Follow up to “A message from a minority class president: To the oppressed and their oppressors”

Students presented a video entitled "We Are Gettysburg Too" at the Town Hall Meeting last January. Photo credit to Annika Jensen.

Students presented a video entitled “We Are Gettysburg Too” at the Town Hall Meeting last January. Photo credit to Annika Jensen.

By Anthony Williams, Contributing Writer

Allow me to set the record straight.

In response to my posting “A message from a minority class president: To the oppressed and their oppressors,” I received many accolades and many criticisms. I am beyond grateful for both. As a writer, this is not an apology or a retraction, but it is a follow up of sorts. My job as a writer is to make my message as clear as possible; my first article wasn’t able to do that, so hopefully this one will.

First, there are obviously plenty of students of color who are doing #GettysburgGreat things on campus already, who are oppressed and who rise in the face of oppression. My article was speaking to those that feel that oppression has impeded them from being successful and from making impact on campus, which it shouldn’t – ever.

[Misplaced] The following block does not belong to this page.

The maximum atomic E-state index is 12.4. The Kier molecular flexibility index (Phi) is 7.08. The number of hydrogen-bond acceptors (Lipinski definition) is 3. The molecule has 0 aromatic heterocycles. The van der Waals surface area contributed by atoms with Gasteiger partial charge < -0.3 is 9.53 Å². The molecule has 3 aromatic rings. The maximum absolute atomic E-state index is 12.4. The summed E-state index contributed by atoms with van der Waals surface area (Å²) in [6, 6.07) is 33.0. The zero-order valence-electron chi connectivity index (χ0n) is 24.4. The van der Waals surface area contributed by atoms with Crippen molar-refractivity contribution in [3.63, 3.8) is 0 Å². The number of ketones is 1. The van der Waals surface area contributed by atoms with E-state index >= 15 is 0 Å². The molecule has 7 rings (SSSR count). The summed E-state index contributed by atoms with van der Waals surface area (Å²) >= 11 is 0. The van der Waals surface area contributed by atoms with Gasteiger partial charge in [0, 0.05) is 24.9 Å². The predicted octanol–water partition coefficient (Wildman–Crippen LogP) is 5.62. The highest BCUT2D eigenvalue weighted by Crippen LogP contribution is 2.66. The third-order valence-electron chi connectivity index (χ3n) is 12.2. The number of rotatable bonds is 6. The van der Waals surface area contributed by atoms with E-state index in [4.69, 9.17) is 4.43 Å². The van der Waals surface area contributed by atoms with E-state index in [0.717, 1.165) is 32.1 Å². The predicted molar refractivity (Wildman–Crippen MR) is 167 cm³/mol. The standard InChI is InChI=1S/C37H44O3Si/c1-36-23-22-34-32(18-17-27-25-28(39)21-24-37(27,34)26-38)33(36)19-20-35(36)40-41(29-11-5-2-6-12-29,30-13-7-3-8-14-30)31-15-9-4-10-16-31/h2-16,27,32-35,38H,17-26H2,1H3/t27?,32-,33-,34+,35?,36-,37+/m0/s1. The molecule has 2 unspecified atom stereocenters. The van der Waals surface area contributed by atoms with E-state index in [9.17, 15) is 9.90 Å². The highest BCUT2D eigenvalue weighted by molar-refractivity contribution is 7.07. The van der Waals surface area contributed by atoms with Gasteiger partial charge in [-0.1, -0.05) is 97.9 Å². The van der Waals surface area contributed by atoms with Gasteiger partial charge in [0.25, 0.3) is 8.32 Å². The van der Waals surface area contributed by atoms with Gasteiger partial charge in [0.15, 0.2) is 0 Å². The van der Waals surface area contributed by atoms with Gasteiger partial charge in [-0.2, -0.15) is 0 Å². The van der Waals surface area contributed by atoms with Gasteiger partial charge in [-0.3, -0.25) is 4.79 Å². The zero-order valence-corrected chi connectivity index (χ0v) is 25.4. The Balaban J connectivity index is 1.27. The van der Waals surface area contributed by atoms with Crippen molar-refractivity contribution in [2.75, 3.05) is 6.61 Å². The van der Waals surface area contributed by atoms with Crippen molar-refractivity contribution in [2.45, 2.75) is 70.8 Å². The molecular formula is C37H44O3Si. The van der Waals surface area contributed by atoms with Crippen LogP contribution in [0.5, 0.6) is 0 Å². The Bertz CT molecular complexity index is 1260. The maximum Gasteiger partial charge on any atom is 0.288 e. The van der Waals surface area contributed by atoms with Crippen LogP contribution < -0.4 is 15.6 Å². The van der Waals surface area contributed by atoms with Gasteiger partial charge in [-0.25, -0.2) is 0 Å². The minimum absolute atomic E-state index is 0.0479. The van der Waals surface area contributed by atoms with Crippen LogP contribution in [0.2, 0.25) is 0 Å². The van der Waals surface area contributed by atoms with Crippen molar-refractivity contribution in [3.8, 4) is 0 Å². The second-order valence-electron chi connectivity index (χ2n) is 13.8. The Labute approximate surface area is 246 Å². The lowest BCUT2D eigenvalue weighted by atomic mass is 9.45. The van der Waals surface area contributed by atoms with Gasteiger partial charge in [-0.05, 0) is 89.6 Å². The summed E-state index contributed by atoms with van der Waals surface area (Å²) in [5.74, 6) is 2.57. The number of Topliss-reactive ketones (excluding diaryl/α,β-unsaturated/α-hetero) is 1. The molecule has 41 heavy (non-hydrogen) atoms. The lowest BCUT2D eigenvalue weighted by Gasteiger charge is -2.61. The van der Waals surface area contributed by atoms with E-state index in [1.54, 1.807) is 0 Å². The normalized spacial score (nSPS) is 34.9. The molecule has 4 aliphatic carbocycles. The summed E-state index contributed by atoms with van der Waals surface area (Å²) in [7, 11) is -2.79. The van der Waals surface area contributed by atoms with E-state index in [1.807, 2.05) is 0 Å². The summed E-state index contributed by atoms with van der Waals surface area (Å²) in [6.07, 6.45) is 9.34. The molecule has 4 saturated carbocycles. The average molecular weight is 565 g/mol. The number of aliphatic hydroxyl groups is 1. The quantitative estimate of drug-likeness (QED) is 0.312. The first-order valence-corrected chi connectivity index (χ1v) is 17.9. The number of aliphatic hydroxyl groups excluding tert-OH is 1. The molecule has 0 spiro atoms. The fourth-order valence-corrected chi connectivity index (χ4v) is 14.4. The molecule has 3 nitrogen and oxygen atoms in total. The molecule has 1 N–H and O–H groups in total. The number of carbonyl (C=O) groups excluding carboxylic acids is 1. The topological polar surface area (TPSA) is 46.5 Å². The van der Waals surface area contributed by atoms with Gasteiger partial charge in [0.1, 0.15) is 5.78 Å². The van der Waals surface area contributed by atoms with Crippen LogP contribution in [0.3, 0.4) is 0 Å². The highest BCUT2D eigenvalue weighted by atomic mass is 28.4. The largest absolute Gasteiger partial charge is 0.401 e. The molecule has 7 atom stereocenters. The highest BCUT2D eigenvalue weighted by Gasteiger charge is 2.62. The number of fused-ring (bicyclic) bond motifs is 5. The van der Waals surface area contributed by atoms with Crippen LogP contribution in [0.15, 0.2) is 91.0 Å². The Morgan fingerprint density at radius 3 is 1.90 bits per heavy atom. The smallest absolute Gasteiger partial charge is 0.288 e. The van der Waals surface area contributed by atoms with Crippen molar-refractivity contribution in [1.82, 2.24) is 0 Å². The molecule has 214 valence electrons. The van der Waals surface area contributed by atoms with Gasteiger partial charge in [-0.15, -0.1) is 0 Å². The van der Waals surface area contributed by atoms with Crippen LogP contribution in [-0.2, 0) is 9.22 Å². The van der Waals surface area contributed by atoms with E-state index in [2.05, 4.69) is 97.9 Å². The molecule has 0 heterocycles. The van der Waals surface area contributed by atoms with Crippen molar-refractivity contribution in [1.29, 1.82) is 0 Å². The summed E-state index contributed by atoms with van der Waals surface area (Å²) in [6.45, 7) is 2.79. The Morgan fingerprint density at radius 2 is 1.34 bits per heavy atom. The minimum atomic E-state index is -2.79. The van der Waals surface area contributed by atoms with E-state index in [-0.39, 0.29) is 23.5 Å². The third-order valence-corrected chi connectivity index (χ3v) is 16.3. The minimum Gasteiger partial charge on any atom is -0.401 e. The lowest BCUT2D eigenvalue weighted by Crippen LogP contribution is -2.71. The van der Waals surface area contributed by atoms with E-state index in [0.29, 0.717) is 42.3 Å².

Second, I now understand that certain language used in the article, such as “minority,” was troubling in identifying students of color on this or on any other campus, due to its marginalizing effect on an already marginalized population of people.

Furthermore, it is certainly NOT our job to educate those who are ignorant to the oppression toward students of color on this campus. However, when events, comments, or situations occur that disturb students of color because they are oppressive, I personally feel that we should (as we certainly have) respond to it. Educating others as I was educated about the implicit implications of my article and word choice is something that did and can go a long way.

Ultimately, I would like to clarify one last thing. My profiling of myself in the article, was just that: a profile. I used myself as a case study not to brag about my financial aid, for instance, but to demonstrate that it was not awarded to me for being a student of color or from a low-income household. There are plenty of students of color on this campus that also serve as leaders, and for that I am proud to be one of them. I am proud to associate myself with such a revolutionary cohort of individuals.

And to those of whom that have left comments saying that we are not oppressed: educate yourselves. Ask students of color on this campus if they’ve ever felt mental pressure or distress and/or the state of being subject to unjust treatment or control, and then ask them why. Next, ask yourself if you’ve ever felt these definitions of depression and think about what that dichotomy should mean to you. What it ought to mean to an institution of higher learning. What it needs to mean to leaders everywhere at Gettysburg being primed to impact the outside world.

Then, tell me what you think.

Thank you to everyone who has given me feedback and has made this mediation possible–here’s to the first article and to many more to come.

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